Wednesday, September 24, 2008


Put this on your next shopping list: 3" x 5" index cards. Index cards will become your best friend when it comes time to study for your exams.

I used index cards in several different ways while in college. Depending on the material you need to master, you may want to use both sides of the index card, with perhaps a word on one side with its definition on the reverse side or a question on one side and its answer on the reverse side. Using Pharmacology class as an example, I would put "Beta Blocker" on one side of the card and on the reverse side I would list all the information I needed to know about Beta Blockers for my exam.

Another way to use index cards is to put main points from your lecture notes on one side of the card. This is especially effective if you use colored index cards and use all one color for similiar material. Once that material is mastered, you easily can eliminate that color from your deck of index cards.

The best way to begin using index cards is to FILL OUT THE INDEX CARD AFTER EACH LECTURE CLASS. If the professor stressed a particular point, you write up a card. Did the professor write something on the blackboard, you write up a card. Did the professor say, "You will see this again", then you write up a card on that item. Also if there are terms in bold print in your textbook, most professors will test on them so write up an index card on those terms.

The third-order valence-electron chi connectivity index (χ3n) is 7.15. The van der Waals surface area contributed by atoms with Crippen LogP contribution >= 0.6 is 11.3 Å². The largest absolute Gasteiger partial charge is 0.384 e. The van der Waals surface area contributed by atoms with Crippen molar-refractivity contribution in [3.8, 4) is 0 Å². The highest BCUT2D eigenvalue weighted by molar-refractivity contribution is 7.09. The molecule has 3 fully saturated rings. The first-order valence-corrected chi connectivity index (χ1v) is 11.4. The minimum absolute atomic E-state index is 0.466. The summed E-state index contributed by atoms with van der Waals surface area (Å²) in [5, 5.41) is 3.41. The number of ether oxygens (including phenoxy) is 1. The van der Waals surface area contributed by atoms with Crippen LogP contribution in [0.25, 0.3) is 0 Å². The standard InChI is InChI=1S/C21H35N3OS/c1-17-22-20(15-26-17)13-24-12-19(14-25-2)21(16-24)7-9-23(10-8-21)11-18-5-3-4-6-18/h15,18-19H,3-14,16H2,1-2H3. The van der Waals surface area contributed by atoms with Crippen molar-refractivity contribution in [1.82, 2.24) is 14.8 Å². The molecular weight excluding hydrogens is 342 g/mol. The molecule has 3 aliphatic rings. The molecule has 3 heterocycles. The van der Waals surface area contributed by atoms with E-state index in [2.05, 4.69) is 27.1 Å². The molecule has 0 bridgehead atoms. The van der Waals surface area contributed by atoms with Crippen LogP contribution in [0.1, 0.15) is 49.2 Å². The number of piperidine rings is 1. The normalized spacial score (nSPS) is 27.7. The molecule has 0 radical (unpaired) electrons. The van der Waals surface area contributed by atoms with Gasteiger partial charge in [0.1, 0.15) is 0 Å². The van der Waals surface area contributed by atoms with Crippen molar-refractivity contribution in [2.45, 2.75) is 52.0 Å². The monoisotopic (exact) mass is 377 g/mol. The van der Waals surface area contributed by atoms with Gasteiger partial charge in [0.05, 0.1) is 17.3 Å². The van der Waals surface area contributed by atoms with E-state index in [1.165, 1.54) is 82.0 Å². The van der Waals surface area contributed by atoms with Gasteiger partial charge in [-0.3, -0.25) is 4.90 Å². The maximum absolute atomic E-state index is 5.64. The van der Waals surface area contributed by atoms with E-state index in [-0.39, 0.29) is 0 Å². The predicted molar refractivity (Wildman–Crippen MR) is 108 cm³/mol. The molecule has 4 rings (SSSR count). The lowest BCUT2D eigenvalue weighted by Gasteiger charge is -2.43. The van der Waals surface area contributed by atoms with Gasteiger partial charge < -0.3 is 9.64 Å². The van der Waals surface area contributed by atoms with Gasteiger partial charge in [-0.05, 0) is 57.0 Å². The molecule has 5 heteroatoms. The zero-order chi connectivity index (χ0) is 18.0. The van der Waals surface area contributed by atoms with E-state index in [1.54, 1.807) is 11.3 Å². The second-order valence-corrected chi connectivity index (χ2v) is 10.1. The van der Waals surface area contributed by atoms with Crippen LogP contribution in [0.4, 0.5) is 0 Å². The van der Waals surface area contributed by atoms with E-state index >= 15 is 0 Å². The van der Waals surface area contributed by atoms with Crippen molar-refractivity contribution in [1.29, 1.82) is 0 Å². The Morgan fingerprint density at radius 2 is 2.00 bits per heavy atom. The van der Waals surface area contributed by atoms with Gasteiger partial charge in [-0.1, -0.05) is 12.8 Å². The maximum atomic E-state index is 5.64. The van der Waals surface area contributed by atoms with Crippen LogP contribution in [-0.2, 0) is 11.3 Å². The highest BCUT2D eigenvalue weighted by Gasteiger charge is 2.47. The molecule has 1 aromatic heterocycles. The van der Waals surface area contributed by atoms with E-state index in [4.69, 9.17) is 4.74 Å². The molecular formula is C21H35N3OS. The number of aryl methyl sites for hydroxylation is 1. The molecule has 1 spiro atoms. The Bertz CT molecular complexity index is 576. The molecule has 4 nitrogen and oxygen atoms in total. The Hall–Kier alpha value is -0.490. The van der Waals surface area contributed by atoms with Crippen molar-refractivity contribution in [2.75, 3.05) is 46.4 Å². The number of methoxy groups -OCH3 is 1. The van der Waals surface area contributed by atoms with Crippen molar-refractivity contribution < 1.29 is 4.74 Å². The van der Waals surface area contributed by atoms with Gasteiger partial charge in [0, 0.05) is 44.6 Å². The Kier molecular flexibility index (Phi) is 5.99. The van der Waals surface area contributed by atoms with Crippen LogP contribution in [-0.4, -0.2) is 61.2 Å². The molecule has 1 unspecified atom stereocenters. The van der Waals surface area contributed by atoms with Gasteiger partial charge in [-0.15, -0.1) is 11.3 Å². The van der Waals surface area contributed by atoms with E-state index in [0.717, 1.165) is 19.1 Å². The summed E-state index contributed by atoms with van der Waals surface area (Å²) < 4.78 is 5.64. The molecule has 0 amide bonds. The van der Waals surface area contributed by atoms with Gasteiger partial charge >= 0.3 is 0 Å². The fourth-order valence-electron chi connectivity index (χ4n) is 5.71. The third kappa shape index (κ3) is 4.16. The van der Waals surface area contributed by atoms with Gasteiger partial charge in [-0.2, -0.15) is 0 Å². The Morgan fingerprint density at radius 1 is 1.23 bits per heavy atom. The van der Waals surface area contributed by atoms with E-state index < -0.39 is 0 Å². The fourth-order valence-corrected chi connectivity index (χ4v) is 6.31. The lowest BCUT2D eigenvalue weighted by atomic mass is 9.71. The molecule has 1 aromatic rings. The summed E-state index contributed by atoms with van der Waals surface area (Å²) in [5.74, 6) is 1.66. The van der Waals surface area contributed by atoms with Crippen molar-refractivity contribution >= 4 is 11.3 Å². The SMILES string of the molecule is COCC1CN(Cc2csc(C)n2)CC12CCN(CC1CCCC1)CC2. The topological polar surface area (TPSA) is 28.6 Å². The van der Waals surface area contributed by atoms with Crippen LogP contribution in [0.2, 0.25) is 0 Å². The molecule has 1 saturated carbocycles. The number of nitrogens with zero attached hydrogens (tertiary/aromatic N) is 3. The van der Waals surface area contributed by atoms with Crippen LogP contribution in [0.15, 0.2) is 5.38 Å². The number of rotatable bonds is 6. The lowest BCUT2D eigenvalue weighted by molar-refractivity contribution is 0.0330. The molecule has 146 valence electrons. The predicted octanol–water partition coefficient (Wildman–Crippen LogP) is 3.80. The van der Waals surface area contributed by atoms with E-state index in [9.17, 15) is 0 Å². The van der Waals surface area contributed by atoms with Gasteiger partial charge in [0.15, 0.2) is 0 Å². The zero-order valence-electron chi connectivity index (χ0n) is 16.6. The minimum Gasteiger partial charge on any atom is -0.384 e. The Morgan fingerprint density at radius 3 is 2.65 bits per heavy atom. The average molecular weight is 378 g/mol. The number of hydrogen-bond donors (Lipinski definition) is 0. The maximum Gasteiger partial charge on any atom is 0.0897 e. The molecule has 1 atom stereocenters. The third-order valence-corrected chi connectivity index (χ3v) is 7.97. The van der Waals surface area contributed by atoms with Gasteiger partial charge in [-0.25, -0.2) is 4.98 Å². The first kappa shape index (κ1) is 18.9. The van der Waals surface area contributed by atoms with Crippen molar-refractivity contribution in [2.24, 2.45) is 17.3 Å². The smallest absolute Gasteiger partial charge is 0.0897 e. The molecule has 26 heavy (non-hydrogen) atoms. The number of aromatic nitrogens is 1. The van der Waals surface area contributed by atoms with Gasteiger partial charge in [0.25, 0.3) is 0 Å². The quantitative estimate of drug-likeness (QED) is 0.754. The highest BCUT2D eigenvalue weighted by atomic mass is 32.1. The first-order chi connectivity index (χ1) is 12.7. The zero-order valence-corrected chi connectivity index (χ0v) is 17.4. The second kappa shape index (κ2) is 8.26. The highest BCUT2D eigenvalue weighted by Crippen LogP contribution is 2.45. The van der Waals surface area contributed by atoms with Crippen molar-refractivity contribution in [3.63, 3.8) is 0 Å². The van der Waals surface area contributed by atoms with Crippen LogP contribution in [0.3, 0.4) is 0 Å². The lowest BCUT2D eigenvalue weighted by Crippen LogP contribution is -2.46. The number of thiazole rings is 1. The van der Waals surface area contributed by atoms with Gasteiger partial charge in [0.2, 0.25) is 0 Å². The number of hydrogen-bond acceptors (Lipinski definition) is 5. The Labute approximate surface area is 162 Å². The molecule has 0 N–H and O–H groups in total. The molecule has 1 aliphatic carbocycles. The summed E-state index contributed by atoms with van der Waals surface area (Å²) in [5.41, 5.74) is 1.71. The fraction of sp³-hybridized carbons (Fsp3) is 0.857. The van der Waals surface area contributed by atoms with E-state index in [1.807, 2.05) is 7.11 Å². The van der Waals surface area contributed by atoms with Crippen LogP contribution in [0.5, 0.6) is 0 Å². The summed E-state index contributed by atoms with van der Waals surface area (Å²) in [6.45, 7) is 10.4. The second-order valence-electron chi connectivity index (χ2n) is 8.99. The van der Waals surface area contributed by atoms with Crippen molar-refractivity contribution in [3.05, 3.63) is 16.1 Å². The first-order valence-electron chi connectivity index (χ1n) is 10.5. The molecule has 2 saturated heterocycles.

The point is, if you expect it will be on a test, write an index card using as few words as possible to explain the term, concept, or material. I normally title the index card with what concept I'm explaining and then use bullet points. Here's an example (pretend it's on an index card!):


  • Looking for angina

  • Diagnose unexplained heart pain

  • Determine how much damage has been done to heart

  • All patients have injection of Thallium and xray, after exercise, more Thallium

That's it. I want to be able to look at the card and quickly get the information I need to know. If you write too much on each card, it's too overwhelming and you won't be able to quickly memorize the information.

If you write your index cards up after each class, the next step is to shuffle through your cards several times a day. As you are able to basically verbalize the points listed on the index card, that card can be removed from your pack. As time goes on, your pack of cards should become smaller until you only have the most difficult material left to master.

Before your exam, put all of your index cards back in the pack and go through them a few times to refresh yourself. If you follow this method, you will force yourself to study for a small amount of time each day or so and you will have NO NEED TO CRAM the night before a test.

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